At least 15 people were injured in tornadoes while three deaths were reported in a car crash on a snowy highway.

BC battered by stormy weather

English Bay, Vancouver, BC, 29 Sept 2013 (PNG)

English Bay, Vancouver, BC, 29 Sept 2013 (PNG)

A wintry-like storm delivering heavy wind and rain battered Southwestern British Columbia over the weekend.

Meteorologists say wind gusts were hurricane-force at Tofino on Vancouver Island last night near 105 km/h.

Numerous ferry crossings had to be cancelled between the island and the mainland during the turbulent weather.

Meantime, apple growers in the Okanagan Valley are counting their losses today after a hail storm blew through the region yesterday.

One farmer may have lost about 60 percent of his crop according to a neighbour.

Tornado threat in Alberta

Eerie clouds over Edmonton, AB, 12 June 2013 (Courtesy Virgin Radio Edmonton)

Eerie clouds over Edmonton, AB, 12 June 2013 (Courtesy Virgin Radio Edmonton)

Severe weather has developed across much of central Alberta today including the Edmonton region.

Environment Canada says thunderstorms have the potential to produce a tornado.

Large hail, heavy rain, and strong wind gusts continue to be a threat in these thunderstorms.

As much as 20 to 30 mm of rain is expected by tomorrow with local accumulations of 50 mm in thunderstorms.

Crazy, wintry weather across American Plains

Snow falls in Denver, Colorado, USA, 09 April 2013 (AP)

Snow falls in Denver, Colorado, USA, 09 April 2013 (AP)

A dynamic storm system has produced a blizzard, severe storms with large hail and crazy temperature swings from North Dakota to Texas.

Heavy snow fell in many areas with the U.S. National Weather Service recording snowfall records being broken in 44 cities with some parts of Nebraska receiving as much as 60 cm.

A dramatic drop in temperature also occurred with Abilene, Texas falling from a scorching 33 C to near freezing in less than 8 hours from last night to early today.

The same storm system is moving into Ontario tomorrow and is expected to bring heavy rain and snow.

Canada’s Top 10 Weather Stories for 2012

Flooding on Robie Street, Truro, NS, 10 September 2012 (Courtesy Facebook)

Flooding on Robie Street, Truro, NS, 10 September 2012 (Courtesy Facebook)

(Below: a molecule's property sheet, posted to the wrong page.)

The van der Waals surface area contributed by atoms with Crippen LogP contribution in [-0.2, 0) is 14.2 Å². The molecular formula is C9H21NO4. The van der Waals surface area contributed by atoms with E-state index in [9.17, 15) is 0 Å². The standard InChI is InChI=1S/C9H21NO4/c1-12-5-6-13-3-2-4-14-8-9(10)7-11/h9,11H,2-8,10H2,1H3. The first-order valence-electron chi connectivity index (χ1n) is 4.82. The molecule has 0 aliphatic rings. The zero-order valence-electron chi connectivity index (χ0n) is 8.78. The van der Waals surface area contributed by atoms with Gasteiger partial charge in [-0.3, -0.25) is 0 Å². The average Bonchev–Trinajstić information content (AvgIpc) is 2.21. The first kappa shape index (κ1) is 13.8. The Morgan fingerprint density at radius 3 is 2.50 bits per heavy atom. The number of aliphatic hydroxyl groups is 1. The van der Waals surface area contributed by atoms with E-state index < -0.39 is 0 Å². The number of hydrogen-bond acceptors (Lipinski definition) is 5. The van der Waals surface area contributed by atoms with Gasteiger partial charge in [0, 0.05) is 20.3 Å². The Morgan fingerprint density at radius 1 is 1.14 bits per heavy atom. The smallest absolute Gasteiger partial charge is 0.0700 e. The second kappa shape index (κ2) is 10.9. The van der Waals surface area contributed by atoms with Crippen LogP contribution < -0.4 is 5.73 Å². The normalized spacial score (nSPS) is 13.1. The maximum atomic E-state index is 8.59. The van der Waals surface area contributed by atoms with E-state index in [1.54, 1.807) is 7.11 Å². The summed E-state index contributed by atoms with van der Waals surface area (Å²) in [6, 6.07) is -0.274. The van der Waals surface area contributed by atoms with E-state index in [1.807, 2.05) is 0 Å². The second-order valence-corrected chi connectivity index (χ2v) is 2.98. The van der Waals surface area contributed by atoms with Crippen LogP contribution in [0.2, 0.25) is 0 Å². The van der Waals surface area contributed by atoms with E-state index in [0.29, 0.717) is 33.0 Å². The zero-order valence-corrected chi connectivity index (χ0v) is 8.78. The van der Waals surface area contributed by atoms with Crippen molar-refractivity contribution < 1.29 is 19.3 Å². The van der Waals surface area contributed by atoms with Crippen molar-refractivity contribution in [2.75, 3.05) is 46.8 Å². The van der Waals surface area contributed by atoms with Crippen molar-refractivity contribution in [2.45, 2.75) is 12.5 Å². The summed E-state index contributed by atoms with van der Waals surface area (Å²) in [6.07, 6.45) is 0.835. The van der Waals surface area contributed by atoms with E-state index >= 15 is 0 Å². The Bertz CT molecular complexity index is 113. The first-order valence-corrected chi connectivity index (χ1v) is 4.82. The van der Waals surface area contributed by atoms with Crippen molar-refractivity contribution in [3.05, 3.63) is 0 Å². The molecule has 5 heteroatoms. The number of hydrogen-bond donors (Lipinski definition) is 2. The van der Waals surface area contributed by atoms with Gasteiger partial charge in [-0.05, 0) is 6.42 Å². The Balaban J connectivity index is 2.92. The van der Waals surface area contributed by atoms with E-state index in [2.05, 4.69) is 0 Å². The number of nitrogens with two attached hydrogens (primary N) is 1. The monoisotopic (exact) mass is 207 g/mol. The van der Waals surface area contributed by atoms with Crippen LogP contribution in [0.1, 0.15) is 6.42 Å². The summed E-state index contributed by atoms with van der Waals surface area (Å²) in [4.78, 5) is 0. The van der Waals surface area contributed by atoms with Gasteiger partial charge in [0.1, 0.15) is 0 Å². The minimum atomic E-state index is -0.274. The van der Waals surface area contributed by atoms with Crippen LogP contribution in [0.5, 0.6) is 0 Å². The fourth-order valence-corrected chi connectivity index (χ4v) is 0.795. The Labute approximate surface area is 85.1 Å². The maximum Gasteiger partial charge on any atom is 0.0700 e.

In its annual list, Environment Canada has chosen the top weather stories of the year – from super storms to super heat, and from immense flooding to immense fires.

1. BIG HEAT
Temperatures were above normal across Canada during winter, spring and summer from coast to coast to coast.

2. ACTIVE HURRICANE SEASON
By the end of the Atlantic hurricane season, 19 named storms were recorded with Chris, Leslie, Rafael and Sandy impacting Canada.

3. BRITISH COLUMBIA FLOODING
High levels of early spring flooding in British Columbia caused washouts, and slides, evacuations and fatalities.

4. MARCH MILDNESS
The March heat wave was off the scale in every way: intense, huge and long-lasting. In Moncton, a new record monthly high of 26 C was recorded.

5. WILD PRAIRIE SUMMER
Summer on the Prairies started out with short-lived cool temperatures and ended as one of the top ten warmest on record.

6. BIG MELT
The year will go down as one of extraordinary change across the Arctic Ocean, with sea ice becoming dramatically thinner, weaker and younger and melting more easily.

7. HIGH AND DRY IN THE EAST
Higher than normal temperatures and a lack of rainfall in Eastern Canada meant a great summer for most outdoor enthusiasts but trouble for some crops and water systems.

8. URBAN FLOODING
Thunder Bay experienced record breaking flooding in May while Montreal and Toronto also found themselves with expensive floods weeks later.

9. CALGARY HAILSTORM
A monstrous hailstorm pelted Calgary with hailstones larger than golf balls on August 12th and in a matter of 10 minutes, pounding hail dimpled vehicles and riddled house siding with millions of dents.

10. SAINT JOHN RIVER ICE-JAM FLOODING
The first days of spring were marked by a mandatory evacuation for residents of Perth-Andover and Tobique First Nation when the Saint John River and several tributaries spilled onto nearby fields and roads.